From: "Christopher R. Carlen"
Subject: Re: 1523 joints
Date: Tue, 22 Oct 2002 17:58:50 -0700
Organization: Sandia National Laboratories, Albuquerque, NM USA
NNTP-Posting-Date: Wed, 23 Oct 2002 00:57:46 +0000 (UTC)
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Ken Taylor wrote:
> Hi Christopher. Without having too much of a dig at you, should you have
> considered the manufacture stage during the design stage? Is the board
> suited to reflow? If it really has to be hand-assembled and soldered you may
> need to take a look at a few assembly shops and their work to make yourself
> happy with their output. Outsourcing can work but it takes a fair bit of
> preparation, investigation and ultimately confidence on both sides. Can you
> provide a fully assembled one which you *are* happy with so they have a
> model? What about if you maybe only get one side done externally, leaving
> the fiddlier bit on the 'non-active' side done internally, so that maybe an
> automated process can be used for the bulk of the joints.
> What are the chances though of taking one or more of your lab tech's 'under
> your wing' and bringing them up to your standard? They have to learn
> somewhere, and if they currently are not up to spec then here's your chance
> to improve things! :)
Thank you for your response. I will try to respond to all your valuable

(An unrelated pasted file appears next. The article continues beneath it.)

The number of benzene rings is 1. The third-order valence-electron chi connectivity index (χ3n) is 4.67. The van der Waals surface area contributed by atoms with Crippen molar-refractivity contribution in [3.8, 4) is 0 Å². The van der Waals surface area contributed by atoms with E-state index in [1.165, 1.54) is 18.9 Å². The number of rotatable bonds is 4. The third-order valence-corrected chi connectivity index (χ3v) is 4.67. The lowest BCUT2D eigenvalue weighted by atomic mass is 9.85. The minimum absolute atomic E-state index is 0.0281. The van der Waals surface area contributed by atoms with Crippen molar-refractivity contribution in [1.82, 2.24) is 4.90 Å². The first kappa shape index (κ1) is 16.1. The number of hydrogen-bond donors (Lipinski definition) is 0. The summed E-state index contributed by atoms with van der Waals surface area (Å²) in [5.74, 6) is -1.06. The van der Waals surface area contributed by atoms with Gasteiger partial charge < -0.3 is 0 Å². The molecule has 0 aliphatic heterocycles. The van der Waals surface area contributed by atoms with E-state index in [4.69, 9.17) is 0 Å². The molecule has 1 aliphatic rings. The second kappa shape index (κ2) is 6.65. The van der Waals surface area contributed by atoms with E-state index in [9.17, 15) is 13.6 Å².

I didn't consider manufacturing processes because I planned to make a
small quantity only, about 4-10 or so. For this and for most of the
jobs I do this is the case, and so everything I do has been hand
assembled. For that reason as well, I know very little about
manufacturing requirements or processes, having little need to know
about them. Now however, I am interested in learning if a manufacturing
route might save me time. That would require that all the effort needed
to provide the manufacturer with everything they need to do the job,
works out to less effort than if I just do it myself.
I am planning to hand assemble a fully working unit myself, since of
course the design needs to be fully tested once implemented on the PCBs.
The shop in fact asked me to provide them with a model, so assuming
the first board works as I wish, I can provide it to the shop as a
model. I would also intend to provide them with a considerable list of
notes and "sanity checks".
The idea of having only the one side done has occurred to me. I have to
think about that further, particularly regarding the proportions of the
total effort that I think are associated with each side.
Now for your final idea, this is an interesting subject. I will tell
you some background. When I came here, the department had an
electronics tech. with superior chassis assembly skills. The man's
instruments are just beautiful to look at. But he was admittedly not
very knowledgable about electronic circuit theory, and so the types of
circuits that were considered for custom design here were very limited.
Consequently, there was sort of a backlog of old ideas, a wishlist so
to speak, on the minds of the scientists, but nobody around to make them
When I was hired, I thought I was going to be a laser tech. But after
graduating with my Chemistry degree, and having gotten bored with that
subject, I began delving back into my old favorite hobby, electronics.
Only this time I was armed with lots of mathematical tools from my B.S.,
and the willingness to use them. This attitude quickly propagated to my